The Belt and Road Initiative and Global Governance
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The Belt and Road Initiative and Global Governance

Edited by Maria A. Carrai, Jean-Christophe Defraigne and Jan Wouters

This timely book examines the Belt and Road Initiative (BRI), assessing its effect on the international economic order and global governance more broadly. Through a variety of qualitative case studies, the book investigates the implementation of the BRI and evaluates its development outcomes both for China and the countries it interacts with under the initiative, along with its international implications.
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Chapter 6: The Belt and Road Initiative and the overcapacity connection

Duncan Freeman

Abstract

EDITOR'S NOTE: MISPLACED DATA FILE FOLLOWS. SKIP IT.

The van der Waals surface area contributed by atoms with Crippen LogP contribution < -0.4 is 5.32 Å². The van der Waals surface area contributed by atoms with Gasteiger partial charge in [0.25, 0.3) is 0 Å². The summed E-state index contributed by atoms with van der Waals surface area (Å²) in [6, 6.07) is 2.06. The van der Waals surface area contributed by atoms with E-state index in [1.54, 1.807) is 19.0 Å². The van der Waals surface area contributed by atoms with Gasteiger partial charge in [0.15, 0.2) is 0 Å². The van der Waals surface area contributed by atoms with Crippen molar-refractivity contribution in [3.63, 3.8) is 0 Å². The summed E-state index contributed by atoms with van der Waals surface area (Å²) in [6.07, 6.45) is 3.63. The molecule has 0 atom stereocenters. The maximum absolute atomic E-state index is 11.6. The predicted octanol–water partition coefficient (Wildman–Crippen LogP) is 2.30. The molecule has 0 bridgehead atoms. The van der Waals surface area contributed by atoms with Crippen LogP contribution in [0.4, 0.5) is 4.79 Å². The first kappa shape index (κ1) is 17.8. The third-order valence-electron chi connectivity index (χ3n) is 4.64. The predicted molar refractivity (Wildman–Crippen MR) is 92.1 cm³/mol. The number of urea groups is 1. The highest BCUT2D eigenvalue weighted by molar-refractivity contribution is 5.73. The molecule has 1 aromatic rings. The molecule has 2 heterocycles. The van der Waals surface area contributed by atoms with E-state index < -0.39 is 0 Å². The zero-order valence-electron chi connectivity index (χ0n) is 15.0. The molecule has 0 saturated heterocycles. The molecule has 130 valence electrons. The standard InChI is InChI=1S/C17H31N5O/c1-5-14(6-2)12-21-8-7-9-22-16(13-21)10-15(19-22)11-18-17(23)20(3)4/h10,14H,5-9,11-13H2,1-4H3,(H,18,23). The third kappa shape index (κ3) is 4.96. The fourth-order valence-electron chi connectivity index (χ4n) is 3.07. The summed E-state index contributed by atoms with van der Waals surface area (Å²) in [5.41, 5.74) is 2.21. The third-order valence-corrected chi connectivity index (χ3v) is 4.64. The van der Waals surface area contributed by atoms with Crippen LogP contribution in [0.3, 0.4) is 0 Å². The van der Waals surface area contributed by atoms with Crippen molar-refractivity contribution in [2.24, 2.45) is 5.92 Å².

The need to resolve overcapacity problems in domestic industry is frequently cited as a key reason for the Chinese government’s promotion of its Belt and Road Initiative (BRI). This chapter analyses the relationship between industrial overcapacity in China and the BRI. It assesses the degree to which the BRI and the related policy of “production capacity sharing” has had or may have an impact in overcapacity in China, and whether this domestic factor can explain China’s apparent attempt to reshape the global economic order through the BRI. The chapter uses trade and investment data and policy documents to analyse the relationship between the BRI and overcapacity, focusing on the steel and cement sectors as key inputs to infrastructure, which is central to the construction of the BRI. It argues that while overcapacity is a key domestic policy concern, the BRI can have only marginal impact even if reducing overcapacity were its goal. In this regard the BRI makes no global governance contribution to resolving the overcapacity problem, which, from a Chinese perspective, is dependent largely on domestic policy measures.

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